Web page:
Michael Horowitz
Home => Internet speed tests
[Formatted for Printing] From the personal web site of  Michael Horowitz

Internet speed tests

March 24, 2020

Every publication has, or is, writing an article about improving your Wi-Fi speed. Those I have read so far has been miserably incomplete. One aspect of this is the Internet speed test.

Recently I purchased a 4G/LTE router. You insert one or two SIM cards into the router and it uses 4G/LTE data for Internet access. You connect to the router, just like any other, with Ethernet or Wi-Fi. When I first tested the speed offered by the cellular company it was miserably slow. Today, I tested it again.

BACKGROUND: The router is no speed demon. It is meant to work as a backup, for when a primary, wired Internet connection either fails or slows down. Its Wi-Fi only runs on the 2.4GHz band and its Ethernet ports are only 100Mbps. Think of it as a spare tire in the trunk of a car.

I tested using an Android 10 phone with excellent (-50dBm) signal strength. The tests were done in a crowded Wi-Fi area, so they may have been subject to interference on either the used Wi-Fi channel or an adjacent one. As is the norm, the 2.4GHz channel was 20MHz wide.

I started with the simplest test, the fast.com website from Netflix. As you can see, it reported a miserable 1.5Mbps download speed and a perfectly acceptable 12Mpbs upload speed.

Next, I tried the Speedtest app, which reported 16Mbps down and 4Mbps up.

Hoping that the Fast.com result was a fluke, I ran it again, but from a different browser. The download speed this time was 1.4Mbps down and 11 Mbps up.

These drastically different results led me to try some other speed tests.

Fast.com speed test results
Fast.com speed test results

The Ubiquiti WiFiman app reported 24 Mbps down and 13 Mbps up.

The speedof.me website (shown at the right) reported 22 Mbps down and 11 Mbps up.

So, three tests reported download speeds of 22, 24 and 16, whereas fast.com was stuck at 1.5.

Finally, I tried the fast.com website again, and again, it reported a download speed of 1.5 Mbps (and 12 Mbps up). At least it's consistent.

So, if your Wi-Fi feels slow, don't trust a single speed test.

Speedof.me test results
Speedof.me test results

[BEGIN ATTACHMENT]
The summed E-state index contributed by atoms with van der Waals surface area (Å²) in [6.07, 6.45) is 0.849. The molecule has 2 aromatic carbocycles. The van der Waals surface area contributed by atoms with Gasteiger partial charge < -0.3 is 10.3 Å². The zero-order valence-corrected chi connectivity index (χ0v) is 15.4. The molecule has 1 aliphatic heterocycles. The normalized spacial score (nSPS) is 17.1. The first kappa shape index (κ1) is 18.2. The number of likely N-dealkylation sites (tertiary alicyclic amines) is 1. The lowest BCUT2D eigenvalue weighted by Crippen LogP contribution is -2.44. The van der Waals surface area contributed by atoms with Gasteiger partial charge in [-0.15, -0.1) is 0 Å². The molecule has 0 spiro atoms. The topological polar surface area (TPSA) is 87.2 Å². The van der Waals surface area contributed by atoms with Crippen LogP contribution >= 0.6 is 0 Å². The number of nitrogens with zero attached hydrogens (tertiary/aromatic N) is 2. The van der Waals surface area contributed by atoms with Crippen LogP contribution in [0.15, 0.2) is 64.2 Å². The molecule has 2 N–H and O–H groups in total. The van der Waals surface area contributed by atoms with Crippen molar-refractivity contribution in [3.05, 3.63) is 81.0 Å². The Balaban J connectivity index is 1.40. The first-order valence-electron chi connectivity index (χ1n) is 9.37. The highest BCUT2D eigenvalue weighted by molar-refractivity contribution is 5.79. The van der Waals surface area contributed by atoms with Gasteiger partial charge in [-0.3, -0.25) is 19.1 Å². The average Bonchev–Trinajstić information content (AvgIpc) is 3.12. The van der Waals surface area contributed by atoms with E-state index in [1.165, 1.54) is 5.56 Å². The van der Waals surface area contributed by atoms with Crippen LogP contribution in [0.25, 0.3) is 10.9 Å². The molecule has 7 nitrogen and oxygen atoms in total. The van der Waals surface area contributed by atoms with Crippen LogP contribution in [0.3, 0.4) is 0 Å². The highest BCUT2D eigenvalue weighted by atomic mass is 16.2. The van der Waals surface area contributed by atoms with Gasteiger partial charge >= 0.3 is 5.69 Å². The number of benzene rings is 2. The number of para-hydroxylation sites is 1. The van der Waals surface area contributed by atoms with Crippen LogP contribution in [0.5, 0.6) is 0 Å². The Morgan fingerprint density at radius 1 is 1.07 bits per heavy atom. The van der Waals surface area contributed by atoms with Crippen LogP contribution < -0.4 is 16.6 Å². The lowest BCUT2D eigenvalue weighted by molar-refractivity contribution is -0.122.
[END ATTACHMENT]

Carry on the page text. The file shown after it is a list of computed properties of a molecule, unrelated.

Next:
UPDATE: March 29, 2020. A light bulb went off over my head. Someone commented on this and it got me thinking again about why Fast.com would report such different results. After a while, a perfect explanation occurred to me. The router is connected to a cellphone company. What's different about 4G/LTE compared to a home Internet connection? Data usage to a cellphone provider is much more precious than it is to a company offering a wired coaxial cable or optical connection. The cellphone company surely wants to limit streaming video to cut down on their bandwidth usage. And, Netflix, which runs the Fast.com site, is the home office for streaming video. It is very likely that the cellphone company is limiting Netflix speeds and that is why Fast.com never tests at faster than 1.5Mbps.

This just makes my earlier conclusion all the more valid: do not trust a single speed test.

- - - - - - -

UPDATE: April 1, 2020. It turns out Netflix throttling on cellular data networks has been a thing for years.

In March 2016, Netflix admitted to throttling: Netflix throttles video on AT&T and Verizon to keep users under data caps. The thinking at the time was that Netflix was afraid of losing customers if their videos consumed too much of the monthly data allowance. The speed limit, at the time, was 600kbps. A standard quality stream uses 3Mbps and high definition uses 5Mbps. In their own words: Helping Netflix Members Get More from Their Mobile Data Plans by Netflix, March 2016.

Then, in August 2019, we learned that the cellphone companies were doing their own throttling of Netflix and other video streaming services. From CBS News: Wireless carriers slow streaming video content even in off-peak hours. Researchers from Northeastern University and University of Massachusetts Amherst conducted more than 650,000 tests in the U.S. and found that from early 2018 to early 2019, AT&T throttled Netflix and YouTube about 70% of the time but did not slow down Amazon Prime Video. T-Mobile throttled Amazon Prime video about half the time, Netflix and YouTube a bit more often and never throttled Skype.

So, whether it was Netflix or the cellphone provider, doing the throttling, the slow speed shown by the Netflix speed test (fast.com) is no surprise at all. Live and learn.



 @defensivecomput TOP Home => Internet speed tests   
 michael--at--michaelhorowitz.com   Last Updated: April 1, 2020 5PM UTC  
  License Plate
Copyright 2001-2020
Copyright 2001-2020  
Printed at:   July 2, 2020 3:12pm   ET
Viewed 1,131 times since March 24, 2020 (11/day over 100 days)